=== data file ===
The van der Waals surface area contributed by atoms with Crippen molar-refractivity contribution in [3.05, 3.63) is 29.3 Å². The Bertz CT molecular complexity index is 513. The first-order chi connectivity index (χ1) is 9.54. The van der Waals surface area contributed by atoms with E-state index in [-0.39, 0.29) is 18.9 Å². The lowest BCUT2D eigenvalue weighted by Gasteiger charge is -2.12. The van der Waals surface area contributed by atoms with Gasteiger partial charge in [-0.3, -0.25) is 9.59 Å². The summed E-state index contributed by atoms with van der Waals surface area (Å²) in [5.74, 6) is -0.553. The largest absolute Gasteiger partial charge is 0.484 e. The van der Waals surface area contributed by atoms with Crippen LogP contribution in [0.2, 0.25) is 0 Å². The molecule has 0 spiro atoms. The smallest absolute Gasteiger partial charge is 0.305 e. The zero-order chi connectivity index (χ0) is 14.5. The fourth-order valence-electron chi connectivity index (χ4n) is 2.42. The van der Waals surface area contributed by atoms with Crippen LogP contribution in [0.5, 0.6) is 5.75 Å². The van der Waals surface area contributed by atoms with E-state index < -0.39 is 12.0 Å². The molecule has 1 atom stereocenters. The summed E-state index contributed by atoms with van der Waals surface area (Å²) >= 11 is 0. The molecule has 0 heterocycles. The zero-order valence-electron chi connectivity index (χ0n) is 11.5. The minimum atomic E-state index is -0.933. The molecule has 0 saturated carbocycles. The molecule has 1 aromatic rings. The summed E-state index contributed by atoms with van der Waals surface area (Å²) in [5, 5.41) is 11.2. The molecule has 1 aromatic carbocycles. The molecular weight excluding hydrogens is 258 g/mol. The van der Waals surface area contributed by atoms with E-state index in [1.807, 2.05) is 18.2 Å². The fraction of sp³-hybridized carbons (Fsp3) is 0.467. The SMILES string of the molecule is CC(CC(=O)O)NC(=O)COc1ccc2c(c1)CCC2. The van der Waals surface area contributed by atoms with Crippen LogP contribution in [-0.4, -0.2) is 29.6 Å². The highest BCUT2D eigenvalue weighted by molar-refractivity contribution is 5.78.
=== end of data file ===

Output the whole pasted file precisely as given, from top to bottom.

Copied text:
The van der Waals surface area contributed by atoms with Crippen molar-refractivity contribution in [3.05, 3.63) is 29.3 Å². The Bertz CT molecular complexity index is 513. The first-order chi connectivity index (χ1) is 9.54. The van der Waals surface area contributed by atoms with E-state index in [-0.39, 0.29) is 18.9 Å². The lowest BCUT2D eigenvalue weighted by Gasteiger charge is -2.12. The van der Waals surface area contributed by atoms with Gasteiger partial charge in [-0.3, -0.25) is 9.59 Å². The summed E-state index contributed by atoms with van der Waals surface area (Å²) in [5.74, 6) is -0.553. The largest absolute Gasteiger partial charge is 0.484 e. The van der Waals surface area contributed by atoms with Crippen LogP contribution in [0.2, 0.25) is 0 Å². The molecule has 0 spiro atoms. The smallest absolute Gasteiger partial charge is 0.305 e. The zero-order chi connectivity index (χ0) is 14.5. The fourth-order valence-electron chi connectivity index (χ4n) is 2.42. The van der Waals surface area contributed by atoms with Crippen LogP contribution in [0.5, 0.6) is 5.75 Å². The van der Waals surface area contributed by atoms with E-state index < -0.39 is 12.0 Å². The molecule has 1 atom stereocenters. The summed E-state index contributed by atoms with van der Waals surface area (Å²) >= 11 is 0. The molecule has 0 heterocycles. The zero-order valence-electron chi connectivity index (χ0n) is 11.5. The minimum atomic E-state index is -0.933. The molecule has 0 saturated carbocycles. The molecule has 1 aromatic rings. The summed E-state index contributed by atoms with van der Waals surface area (Å²) in [5, 5.41) is 11.2. The molecule has 1 aromatic carbocycles. The molecular weight excluding hydrogens is 258 g/mol. The van der Waals surface area contributed by atoms with E-state index in [1.807, 2.05) is 18.2 Å². The fraction of sp³-hybridized carbons (Fsp3) is 0.467. The SMILES string of the molecule is CC(CC(=O)O)NC(=O)COc1ccc2c(c1)CCC2. The van der Waals surface area contributed by atoms with Crippen LogP contribution in [-0.4, -0.2) is 29.6 Å². The highest BCUT2D eigenvalue weighted by molar-refractivity contribution is 5.78.